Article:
Britain’s rail fares will rise by 3.8% in March 2022, the Department for Transport said.
It marks the largest rise in fares for nine years as the rail industry struggles to recover from a plunge in revenue during the pandemic.
This is below the current retail price index (RPI) measure of inflation, which is 7.1 per cent, the department said in a statement.
However, it will be the steepest increase since January 2013, according to figures from industry body the Rail Delivery Group (RDG).
Rail minister Chris Heaton-Harris said: “Capping rail fares in line with inflation while tying it to the July RPI strikes a fair balance, ensuring we can continue to invest record amounts into a more modern, reliable railway, ease the burden on taxpayers and protect passengers from the highest RPI in years.
“Delaying the changes until March 2022 offers people the chance to save money by renewing their fares at last year’s price.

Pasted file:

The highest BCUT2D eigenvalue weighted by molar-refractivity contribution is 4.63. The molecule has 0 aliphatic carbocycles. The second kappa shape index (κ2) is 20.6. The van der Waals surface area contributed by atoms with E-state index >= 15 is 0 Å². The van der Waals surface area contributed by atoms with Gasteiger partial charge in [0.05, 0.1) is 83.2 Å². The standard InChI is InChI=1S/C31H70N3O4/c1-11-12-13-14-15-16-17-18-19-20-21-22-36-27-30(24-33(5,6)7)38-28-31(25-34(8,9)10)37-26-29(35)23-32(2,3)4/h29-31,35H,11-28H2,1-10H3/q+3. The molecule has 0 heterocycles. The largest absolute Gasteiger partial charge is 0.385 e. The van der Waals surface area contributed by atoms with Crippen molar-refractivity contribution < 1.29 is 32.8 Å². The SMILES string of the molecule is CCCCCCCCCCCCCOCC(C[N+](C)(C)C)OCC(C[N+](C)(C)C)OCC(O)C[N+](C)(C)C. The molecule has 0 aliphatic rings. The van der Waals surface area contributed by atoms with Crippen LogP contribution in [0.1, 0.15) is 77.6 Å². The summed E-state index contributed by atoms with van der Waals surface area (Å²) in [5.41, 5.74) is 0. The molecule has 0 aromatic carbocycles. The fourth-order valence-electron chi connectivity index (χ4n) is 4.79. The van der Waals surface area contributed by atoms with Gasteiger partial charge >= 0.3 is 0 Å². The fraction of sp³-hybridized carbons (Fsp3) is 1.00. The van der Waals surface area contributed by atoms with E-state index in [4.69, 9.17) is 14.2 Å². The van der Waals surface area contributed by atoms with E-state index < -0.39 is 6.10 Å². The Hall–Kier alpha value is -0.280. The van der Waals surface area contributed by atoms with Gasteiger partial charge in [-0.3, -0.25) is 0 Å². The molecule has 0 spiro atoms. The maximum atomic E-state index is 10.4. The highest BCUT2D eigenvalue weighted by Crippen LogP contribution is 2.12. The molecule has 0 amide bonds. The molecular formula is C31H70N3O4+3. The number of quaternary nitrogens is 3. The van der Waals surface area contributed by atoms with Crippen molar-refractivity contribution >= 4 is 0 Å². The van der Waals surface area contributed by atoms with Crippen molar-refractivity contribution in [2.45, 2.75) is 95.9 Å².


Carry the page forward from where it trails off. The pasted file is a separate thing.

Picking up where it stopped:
“That includes the 100,000 people who are already making savings with cheaper and more convenient flexible season tickets.”
Increases are normally implemented on the first working day of every year, but have been delayed until March since 2020 due to the pandemic.
Andy Bagnall, director general of industry body the Rail Delivery Group, said: “The Government’s decision to hold fares down in line with July’s inflation is welcome compared to last year’s above-inflation increase and the rate of inflation right now.
“It is important that fares are set at a level that will encourage more people to travel by train in the future, helping to support a clean and fair recovery from the pandemic.
“We know the railway must not take more than its fair share from the taxpayer, which is why the rail industry is working to create a financially sustainable and more passenger-focused service that will both keep costs down long-term and attract people back to the train.”